As a fake-physicist bad at programming, I spent much time looking for well-established packages serving my research purposes. Fortunately, I found the dedicated package developed by R. Kersevan and M. Ady at CERN. The Monte Carlo simulations very well support our idea on making a miniaturized cascaded collimator. With this, we were able to convince two talented researchers Jeremy and Anosh at Dr. Ayazi’s group to fabricate some test samples for us, which finally leads to the published results. As an outlook, we are planning to “close the loop”—recirculating atoms released from the gaps (see g1 & g2 in the above figure) for making Gen 3 atom saber with greater longevity. Heaters and temperature sensors could be integrated on chip as well as through MEMS engineering.

Two anecdotes: “let it go” and “aspect ratio”

After long discussions at Tech Square on a Friday afternoon, we were able to come up with a simple but novel structure to release atoms emitted from gaps into free space--“let it go”. Even without recycling, we felt it would be a great demonstration of the basic cascading effect. This made use of existent silicon micromachining technology, to etch high aspect ratio trenches into a standard silicon wafer, followed by simply using a dicing blade to create cascades into the structure.

I had a pretty hard time while trying to theoretically fit the fluorescence spectrum. The optical pumping effect, the multi-level signature of an atom, and the near-source probing method makes a precise interpretation for the measured spectrum non-trivial. Master equation simulations are required to fully account for these effects. Although I could make many things work in the lab, I am dumb at coding. This time, I couldn’t find a nice package like Molflow+. Fortunately, a new sharp graduate student Xiao joined our group and finished the theory soon. I wrote on my lab notebook: the aspect ratio of our collimator is 30:1 (tube length over diameter), which is roughly about the ratio of coding speed for Xiao and Chao.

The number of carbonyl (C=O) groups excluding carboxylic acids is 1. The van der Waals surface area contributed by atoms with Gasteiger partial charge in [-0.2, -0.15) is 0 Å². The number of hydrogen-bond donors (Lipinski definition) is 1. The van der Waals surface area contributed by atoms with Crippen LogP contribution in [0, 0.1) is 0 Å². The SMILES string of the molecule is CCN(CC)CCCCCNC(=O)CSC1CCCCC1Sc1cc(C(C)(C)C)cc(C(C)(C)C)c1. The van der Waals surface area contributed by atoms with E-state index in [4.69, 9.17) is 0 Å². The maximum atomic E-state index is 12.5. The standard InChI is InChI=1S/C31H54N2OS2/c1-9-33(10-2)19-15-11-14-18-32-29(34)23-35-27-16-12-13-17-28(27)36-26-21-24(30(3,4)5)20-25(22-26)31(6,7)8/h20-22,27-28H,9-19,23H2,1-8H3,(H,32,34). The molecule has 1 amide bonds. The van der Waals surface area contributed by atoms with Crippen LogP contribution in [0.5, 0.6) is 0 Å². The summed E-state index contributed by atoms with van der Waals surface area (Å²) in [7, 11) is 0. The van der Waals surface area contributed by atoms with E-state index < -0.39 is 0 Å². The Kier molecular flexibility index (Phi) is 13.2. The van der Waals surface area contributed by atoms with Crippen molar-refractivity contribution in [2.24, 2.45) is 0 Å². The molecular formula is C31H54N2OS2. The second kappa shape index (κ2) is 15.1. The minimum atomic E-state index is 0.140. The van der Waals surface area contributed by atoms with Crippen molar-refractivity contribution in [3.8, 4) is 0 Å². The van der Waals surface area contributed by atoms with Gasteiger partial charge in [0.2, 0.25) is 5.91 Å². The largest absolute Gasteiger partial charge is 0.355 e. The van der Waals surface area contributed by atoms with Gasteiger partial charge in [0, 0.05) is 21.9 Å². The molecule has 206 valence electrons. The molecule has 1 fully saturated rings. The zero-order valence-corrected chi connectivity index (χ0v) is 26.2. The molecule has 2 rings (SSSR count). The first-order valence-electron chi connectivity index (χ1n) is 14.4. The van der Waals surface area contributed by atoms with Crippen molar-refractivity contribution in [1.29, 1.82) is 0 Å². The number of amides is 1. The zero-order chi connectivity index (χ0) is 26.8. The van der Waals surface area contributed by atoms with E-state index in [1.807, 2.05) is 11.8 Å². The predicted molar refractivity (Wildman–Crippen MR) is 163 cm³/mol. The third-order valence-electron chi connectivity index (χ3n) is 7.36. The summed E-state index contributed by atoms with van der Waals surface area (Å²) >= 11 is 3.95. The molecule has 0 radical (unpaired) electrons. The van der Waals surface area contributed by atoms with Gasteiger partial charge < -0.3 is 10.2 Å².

Videos and photos:

Videos show the lightsaber (along vertical direction) crosses two different atomsabers (along horizontal direction), generated by a single stage collimator and a cascaded collimator, while I manually scan the laser frequency. Without any scatter, the lightsaber (780 nm laser beam) is invisible to our camera; without any on-resonance illuminance, the atomsabers (rubidium atom beams) are also invisible to our camera. We can only see the cross-sword sparks while the laser frequency is on resonance. The cascaded collimator generates “sharper” atomsabers, namely better collimated atom beams. See Doppler effects explained in the paper. Video credit: Chao Li

A 5X3X1 mm cascaded collimator sitting on a penny. Atomic outliers can be released from the two opening trenches. Photo credit: Chao Li

Reference: Li, Chao, Xiao Chai, Bochao Wei, Jeremy Yang, Anosh Daruwalla, Farrokh Ayazi, and Chandra Raman. "Cascaded collimator for atomic beams traveling in planar silicon devices." Nature communications 10, no. 1 (2019): 1831.


Chao Li

Graduate Student, Georgia Institute of Technology

Chao is a graduate student working in Dr. Chandra Raman's lab at School of Physics, Georgia Tech.